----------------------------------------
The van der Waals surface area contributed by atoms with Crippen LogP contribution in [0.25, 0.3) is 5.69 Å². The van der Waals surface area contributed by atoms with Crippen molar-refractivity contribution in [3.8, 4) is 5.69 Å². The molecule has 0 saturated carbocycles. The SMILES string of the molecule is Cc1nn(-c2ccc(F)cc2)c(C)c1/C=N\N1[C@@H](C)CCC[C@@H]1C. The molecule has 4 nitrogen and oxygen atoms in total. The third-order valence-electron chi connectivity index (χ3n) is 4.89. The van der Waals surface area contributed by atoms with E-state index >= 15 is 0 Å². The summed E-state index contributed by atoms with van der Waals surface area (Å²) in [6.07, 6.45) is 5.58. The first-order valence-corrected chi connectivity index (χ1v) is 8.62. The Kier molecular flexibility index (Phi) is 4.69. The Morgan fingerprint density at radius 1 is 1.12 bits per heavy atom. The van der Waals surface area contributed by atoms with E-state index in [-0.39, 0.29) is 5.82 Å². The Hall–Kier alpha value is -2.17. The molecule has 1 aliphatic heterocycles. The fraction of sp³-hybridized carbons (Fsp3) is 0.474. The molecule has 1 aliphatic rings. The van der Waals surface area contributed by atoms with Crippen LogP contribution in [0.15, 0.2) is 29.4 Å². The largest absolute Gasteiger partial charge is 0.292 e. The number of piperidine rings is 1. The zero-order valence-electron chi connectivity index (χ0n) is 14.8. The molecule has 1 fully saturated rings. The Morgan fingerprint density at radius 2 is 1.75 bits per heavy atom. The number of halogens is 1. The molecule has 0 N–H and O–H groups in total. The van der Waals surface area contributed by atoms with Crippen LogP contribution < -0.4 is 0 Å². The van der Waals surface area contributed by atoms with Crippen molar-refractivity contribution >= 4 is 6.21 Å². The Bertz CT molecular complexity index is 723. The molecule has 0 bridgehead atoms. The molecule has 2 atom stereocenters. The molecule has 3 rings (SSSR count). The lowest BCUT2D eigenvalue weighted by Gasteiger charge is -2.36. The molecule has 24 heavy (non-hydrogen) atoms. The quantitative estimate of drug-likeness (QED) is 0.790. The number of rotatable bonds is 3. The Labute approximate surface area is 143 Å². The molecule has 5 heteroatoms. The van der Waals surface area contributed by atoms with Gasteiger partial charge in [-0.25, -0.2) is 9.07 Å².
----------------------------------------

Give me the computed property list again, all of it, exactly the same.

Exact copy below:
The van der Waals surface area contributed by atoms with Crippen LogP contribution in [0.25, 0.3) is 5.69 Å². The van der Waals surface area contributed by atoms with Crippen molar-refractivity contribution in [3.8, 4) is 5.69 Å². The molecule has 0 saturated carbocycles. The SMILES string of the molecule is Cc1nn(-c2ccc(F)cc2)c(C)c1/C=N\N1[C@@H](C)CCC[C@@H]1C. The molecule has 4 nitrogen and oxygen atoms in total. The third-order valence-electron chi connectivity index (χ3n) is 4.89. The van der Waals surface area contributed by atoms with E-state index >= 15 is 0 Å². The summed E-state index contributed by atoms with van der Waals surface area (Å²) in [6.07, 6.45) is 5.58. The first-order valence-corrected chi connectivity index (χ1v) is 8.62. The Kier molecular flexibility index (Phi) is 4.69. The Morgan fingerprint density at radius 1 is 1.12 bits per heavy atom. The van der Waals surface area contributed by atoms with E-state index in [-0.39, 0.29) is 5.82 Å². The Hall–Kier alpha value is -2.17. The molecule has 1 aliphatic heterocycles. The fraction of sp³-hybridized carbons (Fsp3) is 0.474. The molecule has 1 aliphatic rings. The van der Waals surface area contributed by atoms with Crippen LogP contribution in [0.15, 0.2) is 29.4 Å². The largest absolute Gasteiger partial charge is 0.292 e. The number of piperidine rings is 1. The zero-order valence-electron chi connectivity index (χ0n) is 14.8. The molecule has 1 fully saturated rings. The Morgan fingerprint density at radius 2 is 1.75 bits per heavy atom. The number of halogens is 1. The molecule has 0 N–H and O–H groups in total. The van der Waals surface area contributed by atoms with Crippen LogP contribution < -0.4 is 0 Å². The van der Waals surface area contributed by atoms with Crippen molar-refractivity contribution >= 4 is 6.21 Å². The Bertz CT molecular complexity index is 723. The molecule has 0 bridgehead atoms. The molecule has 2 atom stereocenters. The molecule has 3 rings (SSSR count). The lowest BCUT2D eigenvalue weighted by Gasteiger charge is -2.36. The molecule has 24 heavy (non-hydrogen) atoms. The quantitative estimate of drug-likeness (QED) is 0.790. The number of rotatable bonds is 3. The Labute approximate surface area is 143 Å². The molecule has 5 heteroatoms. The van der Waals surface area contributed by atoms with Gasteiger partial charge in [-0.25, -0.2) is 9.07 Å².